I want to take the occasion of the start of the New Year to introduce our latest game simulation, a seven-party multilateral negotiation engagement that we have created jointly with our friends and partners at Meraki Approach and already tested with selected clients before a larger rollout in 2019.
In this highly interactive 3 to 4 hour simulation, the representative of a large big-box retailer has been charged with successfully opening a new store in the suburbs of Phoenix. To do that, he needs the buy-in not only from his shareholders but also from a variety of fairly diverse stakeholders, all of whom will be affected by the project. These include the property developer who is leasing the land, an environmental advocacy group, a representative from the Arizona Department of Labor, a consumer choice lobbyist, a representative of the local United Way and a Chinese supplier. The objective is to negotiate a “six-win” agreement that leaves all better off and creates consensus to move forward with the project.
The game is designed to teach multilateral negotiation, but also to bring the value of the principles of conscious business into focus. Participants will experience first-hand how thinking about stakeholders as well as shareholders and putting the principles of Conscious Capitalism into practice creates significant value for all parties and leads to a greatly improved overall negotiation result. They are challenged to think creatively and systemically about solutions that go beyond the classic bottom line and reflect values as well as interests.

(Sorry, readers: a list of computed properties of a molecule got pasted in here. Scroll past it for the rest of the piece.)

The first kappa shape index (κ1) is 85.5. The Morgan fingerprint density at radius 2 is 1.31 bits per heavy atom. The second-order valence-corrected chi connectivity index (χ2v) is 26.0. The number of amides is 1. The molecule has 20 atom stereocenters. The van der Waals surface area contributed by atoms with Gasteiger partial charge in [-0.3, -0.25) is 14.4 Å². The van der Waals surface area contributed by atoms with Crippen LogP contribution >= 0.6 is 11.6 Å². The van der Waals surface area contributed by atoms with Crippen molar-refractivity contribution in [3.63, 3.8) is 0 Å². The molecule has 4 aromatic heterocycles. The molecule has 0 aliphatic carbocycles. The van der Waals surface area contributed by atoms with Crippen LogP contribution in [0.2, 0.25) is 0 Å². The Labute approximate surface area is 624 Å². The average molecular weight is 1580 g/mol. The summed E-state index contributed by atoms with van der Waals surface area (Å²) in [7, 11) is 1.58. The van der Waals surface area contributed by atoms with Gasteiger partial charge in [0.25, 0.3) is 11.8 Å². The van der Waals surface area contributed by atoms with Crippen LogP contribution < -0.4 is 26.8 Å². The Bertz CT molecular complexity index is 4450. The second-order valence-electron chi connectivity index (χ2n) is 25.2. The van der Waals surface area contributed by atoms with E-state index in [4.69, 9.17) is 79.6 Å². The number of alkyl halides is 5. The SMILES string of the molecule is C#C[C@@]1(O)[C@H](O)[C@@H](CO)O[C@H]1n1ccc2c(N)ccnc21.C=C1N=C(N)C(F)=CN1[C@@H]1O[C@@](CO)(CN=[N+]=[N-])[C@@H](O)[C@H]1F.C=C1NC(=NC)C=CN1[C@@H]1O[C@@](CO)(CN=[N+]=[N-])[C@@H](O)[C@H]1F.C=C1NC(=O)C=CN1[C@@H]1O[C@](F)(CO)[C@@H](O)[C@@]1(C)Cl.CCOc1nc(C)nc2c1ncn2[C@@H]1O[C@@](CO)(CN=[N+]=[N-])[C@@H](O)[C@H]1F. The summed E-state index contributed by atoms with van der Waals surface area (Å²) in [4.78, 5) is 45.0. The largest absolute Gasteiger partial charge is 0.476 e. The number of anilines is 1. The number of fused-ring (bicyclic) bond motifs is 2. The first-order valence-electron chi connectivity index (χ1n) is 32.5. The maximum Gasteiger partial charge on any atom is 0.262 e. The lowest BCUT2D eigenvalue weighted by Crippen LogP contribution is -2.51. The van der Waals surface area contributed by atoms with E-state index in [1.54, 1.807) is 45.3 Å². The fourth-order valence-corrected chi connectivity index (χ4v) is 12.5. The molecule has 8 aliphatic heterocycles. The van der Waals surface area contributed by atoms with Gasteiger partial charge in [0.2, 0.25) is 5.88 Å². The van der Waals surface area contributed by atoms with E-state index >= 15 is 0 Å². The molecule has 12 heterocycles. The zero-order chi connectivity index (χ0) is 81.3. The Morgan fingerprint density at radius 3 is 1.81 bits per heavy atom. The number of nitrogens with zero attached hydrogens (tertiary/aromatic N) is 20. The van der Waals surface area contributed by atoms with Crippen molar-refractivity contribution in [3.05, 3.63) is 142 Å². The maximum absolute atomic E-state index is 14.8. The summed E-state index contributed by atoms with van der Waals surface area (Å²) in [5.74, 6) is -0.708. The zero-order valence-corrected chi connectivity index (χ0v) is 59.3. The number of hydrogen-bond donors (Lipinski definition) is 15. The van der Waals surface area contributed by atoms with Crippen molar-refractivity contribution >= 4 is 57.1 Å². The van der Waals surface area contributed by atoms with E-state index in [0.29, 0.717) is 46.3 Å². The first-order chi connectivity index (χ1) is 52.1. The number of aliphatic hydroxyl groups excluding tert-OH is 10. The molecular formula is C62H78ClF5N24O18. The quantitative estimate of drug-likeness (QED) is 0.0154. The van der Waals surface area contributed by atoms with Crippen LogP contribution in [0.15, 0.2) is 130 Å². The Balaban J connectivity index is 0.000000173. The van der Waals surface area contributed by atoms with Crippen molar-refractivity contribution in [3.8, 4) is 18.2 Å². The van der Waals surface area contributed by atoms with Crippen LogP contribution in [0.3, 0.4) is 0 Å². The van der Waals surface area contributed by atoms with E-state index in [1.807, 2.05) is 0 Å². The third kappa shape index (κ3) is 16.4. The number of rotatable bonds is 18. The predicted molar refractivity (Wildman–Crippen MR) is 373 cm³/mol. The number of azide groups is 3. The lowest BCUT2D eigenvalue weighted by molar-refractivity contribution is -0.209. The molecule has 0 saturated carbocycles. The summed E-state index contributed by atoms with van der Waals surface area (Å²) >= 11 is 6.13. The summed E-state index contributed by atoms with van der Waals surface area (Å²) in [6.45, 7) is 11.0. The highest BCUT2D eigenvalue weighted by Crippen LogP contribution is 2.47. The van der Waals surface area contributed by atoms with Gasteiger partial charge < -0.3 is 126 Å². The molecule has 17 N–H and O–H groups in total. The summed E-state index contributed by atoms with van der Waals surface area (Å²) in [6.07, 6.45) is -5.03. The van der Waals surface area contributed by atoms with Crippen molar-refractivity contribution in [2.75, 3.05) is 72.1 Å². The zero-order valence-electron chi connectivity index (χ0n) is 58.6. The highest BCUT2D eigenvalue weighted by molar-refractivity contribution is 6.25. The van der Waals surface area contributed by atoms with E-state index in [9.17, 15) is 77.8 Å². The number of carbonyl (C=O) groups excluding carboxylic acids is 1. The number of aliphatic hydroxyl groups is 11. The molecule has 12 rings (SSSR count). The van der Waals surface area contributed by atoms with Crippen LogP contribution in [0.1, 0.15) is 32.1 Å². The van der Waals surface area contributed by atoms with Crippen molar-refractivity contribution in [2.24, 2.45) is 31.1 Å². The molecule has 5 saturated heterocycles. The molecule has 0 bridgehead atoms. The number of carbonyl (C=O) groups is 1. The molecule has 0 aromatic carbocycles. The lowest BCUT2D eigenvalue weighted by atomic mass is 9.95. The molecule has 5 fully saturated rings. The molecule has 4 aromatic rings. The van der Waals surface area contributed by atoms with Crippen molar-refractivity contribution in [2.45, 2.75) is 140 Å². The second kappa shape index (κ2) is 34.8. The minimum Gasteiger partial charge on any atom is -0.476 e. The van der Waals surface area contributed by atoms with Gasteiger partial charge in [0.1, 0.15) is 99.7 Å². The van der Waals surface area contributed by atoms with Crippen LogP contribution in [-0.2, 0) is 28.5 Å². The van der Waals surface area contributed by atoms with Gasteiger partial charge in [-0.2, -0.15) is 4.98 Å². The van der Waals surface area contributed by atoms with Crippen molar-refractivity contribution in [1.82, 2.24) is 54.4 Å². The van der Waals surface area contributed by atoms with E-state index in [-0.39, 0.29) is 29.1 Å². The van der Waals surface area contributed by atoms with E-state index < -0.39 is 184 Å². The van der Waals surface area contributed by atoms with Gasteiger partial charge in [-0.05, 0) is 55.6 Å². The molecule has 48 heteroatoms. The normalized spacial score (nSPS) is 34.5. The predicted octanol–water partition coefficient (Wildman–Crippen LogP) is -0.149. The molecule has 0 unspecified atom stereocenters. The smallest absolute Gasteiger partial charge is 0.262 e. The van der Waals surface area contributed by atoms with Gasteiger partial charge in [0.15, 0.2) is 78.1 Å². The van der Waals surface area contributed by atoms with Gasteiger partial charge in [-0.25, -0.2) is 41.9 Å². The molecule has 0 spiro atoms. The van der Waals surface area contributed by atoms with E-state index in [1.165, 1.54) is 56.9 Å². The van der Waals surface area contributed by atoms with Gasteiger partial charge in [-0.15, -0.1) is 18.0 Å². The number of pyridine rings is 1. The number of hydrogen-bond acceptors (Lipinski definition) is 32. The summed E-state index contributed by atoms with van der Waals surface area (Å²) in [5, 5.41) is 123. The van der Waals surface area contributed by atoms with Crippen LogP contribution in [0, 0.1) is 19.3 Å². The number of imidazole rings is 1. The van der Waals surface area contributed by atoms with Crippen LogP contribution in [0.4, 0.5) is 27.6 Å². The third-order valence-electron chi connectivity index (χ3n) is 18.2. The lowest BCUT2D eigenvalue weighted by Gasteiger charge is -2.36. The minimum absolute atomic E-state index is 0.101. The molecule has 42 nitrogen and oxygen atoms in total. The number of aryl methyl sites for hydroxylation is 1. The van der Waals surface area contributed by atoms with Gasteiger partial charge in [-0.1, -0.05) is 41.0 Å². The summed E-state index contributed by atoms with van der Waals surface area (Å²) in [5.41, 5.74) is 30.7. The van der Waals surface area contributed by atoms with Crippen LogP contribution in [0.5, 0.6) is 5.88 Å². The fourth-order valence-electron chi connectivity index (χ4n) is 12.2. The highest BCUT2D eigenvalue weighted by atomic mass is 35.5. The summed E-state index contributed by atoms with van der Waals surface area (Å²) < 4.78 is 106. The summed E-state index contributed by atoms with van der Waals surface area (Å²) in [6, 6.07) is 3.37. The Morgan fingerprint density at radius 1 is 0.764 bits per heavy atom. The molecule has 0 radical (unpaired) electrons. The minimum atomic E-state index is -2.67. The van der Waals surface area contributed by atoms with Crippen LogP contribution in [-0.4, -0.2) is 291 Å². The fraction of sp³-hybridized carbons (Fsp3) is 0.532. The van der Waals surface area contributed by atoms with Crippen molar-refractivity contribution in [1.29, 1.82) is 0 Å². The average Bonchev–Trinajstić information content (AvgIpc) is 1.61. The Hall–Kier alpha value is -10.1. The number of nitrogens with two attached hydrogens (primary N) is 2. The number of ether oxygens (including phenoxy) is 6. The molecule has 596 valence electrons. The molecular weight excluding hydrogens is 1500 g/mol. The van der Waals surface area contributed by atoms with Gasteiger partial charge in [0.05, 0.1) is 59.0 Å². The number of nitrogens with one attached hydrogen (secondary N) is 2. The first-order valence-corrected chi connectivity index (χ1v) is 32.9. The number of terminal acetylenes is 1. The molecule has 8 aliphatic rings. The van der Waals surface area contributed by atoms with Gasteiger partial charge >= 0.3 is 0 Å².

While a number of similar multiparty simulations are on offer at Harvard and other places, this one is unique in that it is designed (at least in its debrief) as an “open” system: results are not only computed within the predefined limits and scores of the issues that have been built into the game, but participants soon realize that there is significant additional value to be had by connecting the dots between further opportunities that are contained in the individual confidential instructions, provided they communicate effectively with the other parties and identify hidden common ground. Thus, in a best case, they can go beyond the “solution” and “break the box” of the game itself.
The game is (so far) analog paper-and-pencil, with intentions to eventually digitize it in a Web-based app. More information is available from either Rational Games or Meraki Approach, and we would welcome your inputs on further design. We are also available to facilitate it directly pretty much anywhere in the world.
Comments more than welcome. Happy New Year!